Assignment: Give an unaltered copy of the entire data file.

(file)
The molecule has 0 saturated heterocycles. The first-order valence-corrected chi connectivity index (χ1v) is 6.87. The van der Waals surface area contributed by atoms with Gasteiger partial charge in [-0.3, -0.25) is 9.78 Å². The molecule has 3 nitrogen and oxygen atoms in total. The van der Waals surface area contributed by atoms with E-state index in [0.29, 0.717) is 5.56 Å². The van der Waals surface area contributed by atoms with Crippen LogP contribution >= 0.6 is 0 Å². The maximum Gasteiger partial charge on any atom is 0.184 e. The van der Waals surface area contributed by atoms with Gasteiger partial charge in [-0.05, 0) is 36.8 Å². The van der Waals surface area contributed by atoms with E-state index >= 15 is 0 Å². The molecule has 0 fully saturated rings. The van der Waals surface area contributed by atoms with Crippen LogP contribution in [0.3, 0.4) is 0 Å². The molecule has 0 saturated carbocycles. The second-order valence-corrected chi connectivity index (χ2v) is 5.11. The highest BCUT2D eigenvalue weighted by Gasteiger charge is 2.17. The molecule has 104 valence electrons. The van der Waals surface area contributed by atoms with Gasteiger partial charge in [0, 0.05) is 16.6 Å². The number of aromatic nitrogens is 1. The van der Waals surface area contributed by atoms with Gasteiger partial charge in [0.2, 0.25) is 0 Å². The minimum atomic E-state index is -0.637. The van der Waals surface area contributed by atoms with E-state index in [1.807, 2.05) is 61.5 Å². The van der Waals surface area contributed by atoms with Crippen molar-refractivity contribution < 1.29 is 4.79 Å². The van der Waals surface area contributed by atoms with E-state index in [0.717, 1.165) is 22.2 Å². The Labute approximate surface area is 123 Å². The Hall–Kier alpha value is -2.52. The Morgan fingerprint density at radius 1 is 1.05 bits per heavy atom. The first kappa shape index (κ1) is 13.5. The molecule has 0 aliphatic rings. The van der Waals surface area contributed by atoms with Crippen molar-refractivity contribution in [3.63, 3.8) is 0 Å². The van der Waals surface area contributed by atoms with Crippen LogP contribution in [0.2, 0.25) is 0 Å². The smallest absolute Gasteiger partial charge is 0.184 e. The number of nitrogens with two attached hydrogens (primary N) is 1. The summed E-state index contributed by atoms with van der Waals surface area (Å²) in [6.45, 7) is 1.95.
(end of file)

The molecule has 0 saturated heterocycles. The first-order valence-corrected chi connectivity index (χ1v) is 6.87. The van der Waals surface area contributed by atoms with Gasteiger partial charge in [-0.3, -0.25) is 9.78 Å². The molecule has 3 nitrogen and oxygen atoms in total. The van der Waals surface area contributed by atoms with E-state index in [0.29, 0.717) is 5.56 Å². The van der Waals surface area contributed by atoms with Crippen LogP contribution >= 0.6 is 0 Å². The maximum Gasteiger partial charge on any atom is 0.184 e. The van der Waals surface area contributed by atoms with Gasteiger partial charge in [-0.05, 0) is 36.8 Å². The van der Waals surface area contributed by atoms with E-state index >= 15 is 0 Å². The molecule has 0 fully saturated rings. The van der Waals surface area contributed by atoms with Crippen LogP contribution in [0.3, 0.4) is 0 Å². The molecule has 0 saturated carbocycles. The second-order valence-corrected chi connectivity index (χ2v) is 5.11. The highest BCUT2D eigenvalue weighted by Gasteiger charge is 2.17. The molecule has 104 valence electrons. The van der Waals surface area contributed by atoms with Gasteiger partial charge in [0, 0.05) is 16.6 Å². The number of aromatic nitrogens is 1. The van der Waals surface area contributed by atoms with Gasteiger partial charge in [0.2, 0.25) is 0 Å². The minimum atomic E-state index is -0.637. The van der Waals surface area contributed by atoms with E-state index in [1.807, 2.05) is 61.5 Å². The van der Waals surface area contributed by atoms with Crippen molar-refractivity contribution < 1.29 is 4.79 Å². The van der Waals surface area contributed by atoms with E-state index in [0.717, 1.165) is 22.2 Å². The Labute approximate surface area is 123 Å². The Hall–Kier alpha value is -2.52. The Morgan fingerprint density at radius 1 is 1.05 bits per heavy atom. The first kappa shape index (κ1) is 13.5. The molecule has 0 aliphatic rings. The van der Waals surface area contributed by atoms with Crippen molar-refractivity contribution in [3.63, 3.8) is 0 Å². The van der Waals surface area contributed by atoms with Crippen LogP contribution in [0.2, 0.25) is 0 Å². The smallest absolute Gasteiger partial charge is 0.184 e. The number of nitrogens with two attached hydrogens (primary N) is 1. The summed E-state index contributed by atoms with van der Waals surface area (Å²) in [6.45, 7) is 1.95.